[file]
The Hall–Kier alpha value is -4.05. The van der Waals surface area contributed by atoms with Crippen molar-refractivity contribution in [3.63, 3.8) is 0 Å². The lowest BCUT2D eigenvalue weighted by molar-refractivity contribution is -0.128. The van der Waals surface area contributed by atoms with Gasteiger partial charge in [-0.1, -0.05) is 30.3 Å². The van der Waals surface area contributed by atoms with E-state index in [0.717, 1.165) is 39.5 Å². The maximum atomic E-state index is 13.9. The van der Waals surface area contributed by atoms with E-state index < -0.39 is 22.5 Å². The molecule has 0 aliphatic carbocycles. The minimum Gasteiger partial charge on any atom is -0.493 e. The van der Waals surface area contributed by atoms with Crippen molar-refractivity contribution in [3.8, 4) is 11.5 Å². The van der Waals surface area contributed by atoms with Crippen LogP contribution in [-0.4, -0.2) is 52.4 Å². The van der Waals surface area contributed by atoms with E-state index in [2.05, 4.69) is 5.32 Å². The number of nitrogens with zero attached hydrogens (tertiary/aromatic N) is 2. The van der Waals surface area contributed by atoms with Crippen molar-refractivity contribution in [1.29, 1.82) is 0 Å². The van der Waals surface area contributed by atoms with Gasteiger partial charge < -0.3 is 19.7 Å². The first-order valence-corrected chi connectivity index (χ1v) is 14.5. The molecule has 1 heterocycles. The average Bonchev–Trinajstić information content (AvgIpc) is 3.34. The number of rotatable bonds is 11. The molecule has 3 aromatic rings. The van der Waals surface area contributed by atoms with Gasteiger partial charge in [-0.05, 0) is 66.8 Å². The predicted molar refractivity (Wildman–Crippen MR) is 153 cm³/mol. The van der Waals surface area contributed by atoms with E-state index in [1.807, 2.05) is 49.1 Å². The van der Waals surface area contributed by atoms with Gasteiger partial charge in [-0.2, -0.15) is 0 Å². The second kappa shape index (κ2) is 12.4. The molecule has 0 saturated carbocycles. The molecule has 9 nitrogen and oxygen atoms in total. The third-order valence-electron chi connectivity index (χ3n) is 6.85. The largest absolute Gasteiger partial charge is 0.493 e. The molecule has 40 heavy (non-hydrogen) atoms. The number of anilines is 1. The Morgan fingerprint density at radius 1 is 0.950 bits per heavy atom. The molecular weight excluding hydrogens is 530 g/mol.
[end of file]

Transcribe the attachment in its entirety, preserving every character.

The Hall–Kier alpha value is -4.05. The van der Waals surface area contributed by atoms with Crippen molar-refractivity contribution in [3.63, 3.8) is 0 Å². The lowest BCUT2D eigenvalue weighted by molar-refractivity contribution is -0.128. The van der Waals surface area contributed by atoms with Gasteiger partial charge in [-0.1, -0.05) is 30.3 Å². The van der Waals surface area contributed by atoms with E-state index in [0.717, 1.165) is 39.5 Å². The maximum atomic E-state index is 13.9. The van der Waals surface area contributed by atoms with E-state index < -0.39 is 22.5 Å². The molecule has 0 aliphatic carbocycles. The minimum Gasteiger partial charge on any atom is -0.493 e. The van der Waals surface area contributed by atoms with Crippen molar-refractivity contribution in [3.8, 4) is 11.5 Å². The van der Waals surface area contributed by atoms with Crippen LogP contribution in [-0.4, -0.2) is 52.4 Å². The van der Waals surface area contributed by atoms with E-state index in [2.05, 4.69) is 5.32 Å². The number of nitrogens with zero attached hydrogens (tertiary/aromatic N) is 2. The van der Waals surface area contributed by atoms with Crippen molar-refractivity contribution in [1.29, 1.82) is 0 Å². The van der Waals surface area contributed by atoms with Gasteiger partial charge < -0.3 is 19.7 Å². The first-order valence-corrected chi connectivity index (χ1v) is 14.5. The molecule has 1 heterocycles. The average Bonchev–Trinajstić information content (AvgIpc) is 3.34. The number of rotatable bonds is 11. The molecule has 3 aromatic rings. The van der Waals surface area contributed by atoms with Gasteiger partial charge in [-0.05, 0) is 66.8 Å². The predicted molar refractivity (Wildman–Crippen MR) is 153 cm³/mol. The van der Waals surface area contributed by atoms with E-state index in [1.807, 2.05) is 49.1 Å². The van der Waals surface area contributed by atoms with Gasteiger partial charge in [-0.2, -0.15) is 0 Å². The second kappa shape index (κ2) is 12.4. The molecule has 0 saturated carbocycles. The molecule has 9 nitrogen and oxygen atoms in total. The third-order valence-electron chi connectivity index (χ3n) is 6.85. The largest absolute Gasteiger partial charge is 0.493 e. The molecule has 40 heavy (non-hydrogen) atoms. The number of anilines is 1. The Morgan fingerprint density at radius 1 is 0.950 bits per heavy atom. The molecular weight excluding hydrogens is 530 g/mol.